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kind; and I who had not been informed of any 1783. change, imagined all to be as well as formerly. Her was little inclined to talk at dinner, and went to sleep after it; but when he joined us in the’drawing-room, he seemed revived, and was again himself,
Talking of conversation, he said, “ There must, in the first place, be knowledge, there must be materials ;-in the second place, there must be a command of words ;- in the third place, there must be imagination, to place things in such views as they are not commonly seen in ;—and in the fourth place, there must be presence of mind, and a resolution that is not to be overcome by failures; this last is an essential requisite; for want of it many people do not excel in conversation. Now I want it; I throw up the game upon losing a trick.” I wondered to hear him talk thus of himself, and said, “ I don't know, Sir, how this may be ; but I am sure you beat other people's cards out of their hands.” I doubt whether he heard this remark. While we went on talking triumphantly, I was fixed in admiration, and said to Mrs. Thrale, “ O, for short-hand to take this down!" - You'll carry it all in your head, (said she;) a long head is as good as short-hand.”
It has been observed and wondered at, that Mr. Charles Fox never talked with any freedom in the presence of Dr. Johnson; though it is well known, and I myself can witness, that his conversation is various, fluent, and exceedingly agreeable. Johnson's own experience, however, of that gentleman's reserve was a sufficient reason for his going on thus : : “ Fox never talks in private company; not from any determination not to talk, but because he has not the first motion. A man who is used to the applause of
1783. the House of Commons, has no wish for that of a
private company. A man accustomed to throw for a Ætat. 74.
thousand pounds, if set down to throw for sixpence, would not be at the pains to count his dice. Burke's talk is the ebullition of his mind; he does not talk from a desire of distinction, but because his mind is full.”
He thus curiously characterised one of our old acquaintance: “******** is a good man, Sir; but he is a vain inan and a liar. He, however, only tells lies of vanity; of victories, for instance, in conversation, which never happened.” This alluded to a story which I had repeated from that gentleman, to entertain Johnson with its wild bravado : “ This Johnson, Sir, (said he, whom you are all afraid of, will shrink, if you come close to him in argument, and roar as loud as he. He once maintained the paradox, that there is no beauty but in utility. Sir, (said I,) what say you to the peacock's tail, which is one of the most beautiful objects in nature, but would have as much utility if its feathers were all of one colour. He felt what I thus produced, and had recourse to his usual expedient, ridicule ; exclaiming,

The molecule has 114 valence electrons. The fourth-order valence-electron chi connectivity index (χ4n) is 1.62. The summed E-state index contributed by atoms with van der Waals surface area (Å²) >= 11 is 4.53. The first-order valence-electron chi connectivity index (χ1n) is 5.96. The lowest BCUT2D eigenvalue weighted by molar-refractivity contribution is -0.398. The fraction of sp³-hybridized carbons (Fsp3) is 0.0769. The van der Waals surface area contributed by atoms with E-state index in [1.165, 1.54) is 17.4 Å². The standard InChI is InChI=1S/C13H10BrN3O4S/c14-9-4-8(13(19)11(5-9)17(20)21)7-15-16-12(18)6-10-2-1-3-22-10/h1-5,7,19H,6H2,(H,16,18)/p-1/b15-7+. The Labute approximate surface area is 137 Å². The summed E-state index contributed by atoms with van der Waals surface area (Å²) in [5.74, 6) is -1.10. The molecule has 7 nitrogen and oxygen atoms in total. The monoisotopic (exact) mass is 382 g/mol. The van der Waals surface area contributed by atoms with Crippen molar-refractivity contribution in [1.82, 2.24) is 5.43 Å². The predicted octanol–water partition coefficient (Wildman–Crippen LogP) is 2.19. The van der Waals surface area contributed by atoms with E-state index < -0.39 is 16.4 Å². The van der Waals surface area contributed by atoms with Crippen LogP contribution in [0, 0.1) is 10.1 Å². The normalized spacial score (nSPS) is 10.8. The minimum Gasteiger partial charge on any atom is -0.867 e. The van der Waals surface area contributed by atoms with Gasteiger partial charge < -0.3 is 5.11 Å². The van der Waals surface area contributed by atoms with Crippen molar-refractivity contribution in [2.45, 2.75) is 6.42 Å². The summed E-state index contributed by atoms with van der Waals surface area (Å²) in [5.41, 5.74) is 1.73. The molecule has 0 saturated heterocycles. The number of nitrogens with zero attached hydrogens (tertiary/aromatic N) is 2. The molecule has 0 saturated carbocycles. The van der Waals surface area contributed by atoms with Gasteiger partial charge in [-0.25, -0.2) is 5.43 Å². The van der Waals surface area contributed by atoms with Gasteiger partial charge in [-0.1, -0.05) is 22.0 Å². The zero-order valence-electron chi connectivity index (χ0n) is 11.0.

A peacock has a tail, and a fox has a tail ;' and then he burst out into a laugh.--- Well, Sir, (said I, with a strong voice, looking him full in the face,) you have unkennelled your fox; pursue him if you dare.' He had not a word to say, Sir”—Johnson, told me, that this was fiction from beginning to end.
* Were I to insert all the stories which have been told of contests boldly maintained with him, imaginary victories obtained over him, of reducing him to silence, and of making him own that his antagonist had the better of him in argument, my volumes would
After musing for some time, he said, “I wonder 1783. how I should have any enemies; for I do harın to nobody." Boswell. - In the first place, Sir, you will be pleased to recollect, that you set out with ata tacking the Scotch ; so you got a whole nation for your enemies.” JOHNSON, “ Why, I own, that by my definition of oats I meant to vex them.” BosWELL. “ Pray, Sir, can you trace the cause of your antipathy to the Scotch." Johnson. " I cannot, Sir.” BOSWELL. « Old Mr. Sheridan says, it was because they sold Charles the First.” Johnso, " Then, Sir, old Mr. Sheridan has found out a ver good reason.”
Surely the most obstinate and sulky rationality, the most determined aversion to this great and good man, must be cured, when he is seen thus playing with one of his prejudices, of which he candidly admitted that he could not tell the reason. It was, how : ever, probably owing to his having had in his view the worst part of the Scottish nation, the needy adven